At first, I wondered what was so different.  Why did I used to be so productive?  Why was it that I used to be able to go to work, workout, record music, and write lyrics in one day, all while still having time to relax at the end of the day?  Well, it turns out, the answer was quite simple: my current life lacked structure.  I used to be so productive, so self-disciplined, because I had a consistent schedule, and I had consequences when I strayed from it.  Now, all I had was myself to make my schedule and not much of a consequence if I decided not to do anything at all.  Essentially, every day was 24 hours of free time that I had to fill, or not… it didn’t really matter.

Related Read: 5 Ways to Stop Procrastination

Currently, I’m in the rebuilding phase.  Falling apart was a long process, and I admittedly stayed down for longer than I should have.  Picking up the pieces and figuring out how to put this puzzle back together has not been easy, but it’s starting to come into focus.  I underestimated the importance of structure, and wasted time trying to build on something that was already falling down.  Sometimes, in order to bring your ideas to life, you have to tear down what was once there and start from the ground up.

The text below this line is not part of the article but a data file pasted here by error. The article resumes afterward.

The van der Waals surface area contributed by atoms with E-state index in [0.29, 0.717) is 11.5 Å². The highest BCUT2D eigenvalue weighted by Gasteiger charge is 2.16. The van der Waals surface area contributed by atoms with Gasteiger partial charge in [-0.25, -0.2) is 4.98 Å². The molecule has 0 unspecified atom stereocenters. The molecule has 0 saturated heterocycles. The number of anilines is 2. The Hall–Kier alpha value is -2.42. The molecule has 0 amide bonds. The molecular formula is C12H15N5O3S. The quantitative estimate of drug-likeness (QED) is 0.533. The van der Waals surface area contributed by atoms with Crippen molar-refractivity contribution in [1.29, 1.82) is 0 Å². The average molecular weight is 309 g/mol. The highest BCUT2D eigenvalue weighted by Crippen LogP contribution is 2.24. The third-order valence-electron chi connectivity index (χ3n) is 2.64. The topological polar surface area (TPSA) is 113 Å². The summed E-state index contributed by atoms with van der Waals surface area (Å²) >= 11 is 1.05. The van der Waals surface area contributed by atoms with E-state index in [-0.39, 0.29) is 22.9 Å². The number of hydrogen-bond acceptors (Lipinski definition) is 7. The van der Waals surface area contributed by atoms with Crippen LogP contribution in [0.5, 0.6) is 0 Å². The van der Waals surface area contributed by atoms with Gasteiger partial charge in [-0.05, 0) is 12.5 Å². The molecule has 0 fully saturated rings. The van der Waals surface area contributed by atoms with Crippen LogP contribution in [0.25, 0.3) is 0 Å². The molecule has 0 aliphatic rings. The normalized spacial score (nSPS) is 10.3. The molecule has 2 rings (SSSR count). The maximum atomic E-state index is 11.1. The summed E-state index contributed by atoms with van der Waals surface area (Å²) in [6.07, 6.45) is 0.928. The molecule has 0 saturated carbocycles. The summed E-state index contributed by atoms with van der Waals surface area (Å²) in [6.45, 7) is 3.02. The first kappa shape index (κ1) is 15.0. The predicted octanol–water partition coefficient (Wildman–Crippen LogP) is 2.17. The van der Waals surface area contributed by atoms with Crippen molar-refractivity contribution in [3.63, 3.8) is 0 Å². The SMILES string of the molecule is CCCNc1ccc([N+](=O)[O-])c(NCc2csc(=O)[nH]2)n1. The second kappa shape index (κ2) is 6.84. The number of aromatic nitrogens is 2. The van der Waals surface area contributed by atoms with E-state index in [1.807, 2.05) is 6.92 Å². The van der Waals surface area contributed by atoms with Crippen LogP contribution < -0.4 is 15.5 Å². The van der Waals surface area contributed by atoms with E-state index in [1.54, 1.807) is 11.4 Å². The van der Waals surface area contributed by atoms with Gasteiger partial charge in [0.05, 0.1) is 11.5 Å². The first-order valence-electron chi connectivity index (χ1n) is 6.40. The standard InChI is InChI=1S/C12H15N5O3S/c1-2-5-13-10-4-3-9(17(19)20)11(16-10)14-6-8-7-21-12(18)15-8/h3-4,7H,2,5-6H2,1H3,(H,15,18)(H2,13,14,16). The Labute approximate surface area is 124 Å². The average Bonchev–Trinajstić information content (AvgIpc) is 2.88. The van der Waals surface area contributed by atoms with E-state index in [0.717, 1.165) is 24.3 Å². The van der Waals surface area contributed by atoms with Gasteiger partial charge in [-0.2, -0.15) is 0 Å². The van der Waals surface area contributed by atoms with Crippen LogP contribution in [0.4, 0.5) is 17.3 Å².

I’ve been at rock bottom.  Multiple times.  I’ve pulled myself up off of the dirt more times than I can count, but I never managed to completely get out of that hole.  This time, I’m scratching and clawing like never before, and I can finally see the light again.  Sometimes, we need to take a step back and allow ourselves to dedicate all of our strength to battling our internal demons.  It’s never easy, and it can get messy, but you’ll come out the victor every time.  I didn’t plan on destroying the structure I once had, but the one I’m building is already more beautiful than anything I could’ve imagined.

Shaun Novak shares his journey from self-discipline to self-destruction and some tips he's using to restructure his life.